For scientists who aim to simulate active inference processes, it would be of great help to have access to a “VFEM software toolbox” that automates the inference process for a wide range of probabilistic models. If such a toolbox were available, the work flow of the scientist would consist of proposing new candidate models and evaluating the performance of these models by calling the appropriate functions in the VFEM toolbox. In absence of such a VFEM toolbox, the scientist would likely be forced to derive the VFEM model-specific update equations by hand, which—for large models—quickly becomes an almost insurmountable obstacle. Thus, the speed and quality of synthetic active inference rests on the lubrication of the inference tasks that accompany the analysis of candidate models.

The impact of automated inference tools extends beyond fast simulations to support the study of biological active inference processes per se. Active inference by itself is a model for an automated scientific inquiry process, where all tasks (trial design, trial execution, performance assessment and adaptation) are executed as inference tasks on a probabilistic model. From an engineer's viewpoint, it is an enticing design strategy to develop active inference-based artificial agents that learn purposeful behavior (e.g., an audio or video processing task) from situated interactions with the environment (e.g., Van de Laar and De Vries, 2016).

The potentially large impact of automating probabilistic inference by a software toolbox is also recognized in the machine learning community. Under the header of “probabilistic programming,” various initiatives to develop toolboxes for automated inference are currently underway (Lunn et al., 2000; Minka et al., 2014; Salvatier et al., 2016; Tran et al., 2016; Carpenter et al., 2017). In particular recent work on black-box variational inference (BBVI) is interesting in the context of automating inference simulations (Ranganath et al., 2014; Taylor, 2016; Tran et al., 2016). When studying the brain however, we are not just interested in automating inference, but also in a biologically plausible realization of these inference processes. This feature is not a hard criterion in the current research lines on BBVI.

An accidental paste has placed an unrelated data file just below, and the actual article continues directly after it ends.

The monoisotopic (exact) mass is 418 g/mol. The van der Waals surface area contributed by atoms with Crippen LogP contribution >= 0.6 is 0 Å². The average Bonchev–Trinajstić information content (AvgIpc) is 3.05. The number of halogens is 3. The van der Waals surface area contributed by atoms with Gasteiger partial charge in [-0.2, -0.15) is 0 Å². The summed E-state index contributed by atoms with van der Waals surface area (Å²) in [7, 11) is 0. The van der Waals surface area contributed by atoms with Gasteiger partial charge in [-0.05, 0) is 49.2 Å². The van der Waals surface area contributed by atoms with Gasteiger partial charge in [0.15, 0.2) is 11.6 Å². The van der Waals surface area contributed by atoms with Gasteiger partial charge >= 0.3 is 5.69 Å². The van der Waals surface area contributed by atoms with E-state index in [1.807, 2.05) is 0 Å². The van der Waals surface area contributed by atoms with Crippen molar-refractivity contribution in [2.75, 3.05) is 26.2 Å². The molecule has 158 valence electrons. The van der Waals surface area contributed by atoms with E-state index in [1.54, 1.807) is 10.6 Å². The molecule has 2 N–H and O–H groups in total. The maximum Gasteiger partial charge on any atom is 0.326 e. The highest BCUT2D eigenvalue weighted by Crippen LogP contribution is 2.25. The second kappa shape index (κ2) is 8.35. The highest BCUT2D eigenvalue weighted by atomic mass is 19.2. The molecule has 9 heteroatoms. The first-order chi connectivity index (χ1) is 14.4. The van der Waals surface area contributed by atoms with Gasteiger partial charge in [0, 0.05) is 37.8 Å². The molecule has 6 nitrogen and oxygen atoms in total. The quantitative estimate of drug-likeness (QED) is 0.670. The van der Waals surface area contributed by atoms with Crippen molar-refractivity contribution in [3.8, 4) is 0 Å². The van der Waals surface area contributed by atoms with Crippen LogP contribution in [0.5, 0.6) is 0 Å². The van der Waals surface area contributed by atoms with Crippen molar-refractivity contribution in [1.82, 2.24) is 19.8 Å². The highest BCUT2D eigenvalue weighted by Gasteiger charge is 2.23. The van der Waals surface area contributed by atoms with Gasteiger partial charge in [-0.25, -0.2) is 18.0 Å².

Rather than relying on automated-inference toolboxes, there have been attempts to develop a biologically viable process theory for active inference processes (Bastos et al., 2012; Friston et al., 2017a). These theories are accompanied by freely available software simulations in the “SPM toolbox,” (Friston, 2014). The SPM toolbox does support a wide range of demonstrations but does not support a scripting language for specifying novel candidate models with automated-inference support. Recent work has focused on graphical model descriptions of active inference processes (Friston et al., 2017c). The current paper provides a tutorial introduction to one variant of these graphical models.

In this paper we present Forney-style Factor Graphs (FFG) as a tool that supports both a visual representation of freely definable generative models and inference automation by biologically plausible message passing algorithms (Forney, 2001). Forney-style factor graphs are a type of graphical model that shares qualities with similar frameworks such as Bayesian networks and Markov random fields (Koller and Friedman, 2009). FFG graphs afford a visually insightful representation of the generative model, which is especially beneficial for complex models that underlie hierarchical active inference processes (preview Figure 7 for an example). In contrast to Bayesian networks and BBVI tools, FFGs also provide a precise view and description of a message passing-based inference process. As such, inference in an FFG furnishes a normative description of how biological neuronal inference processes might be executed (at a computational abstraction level).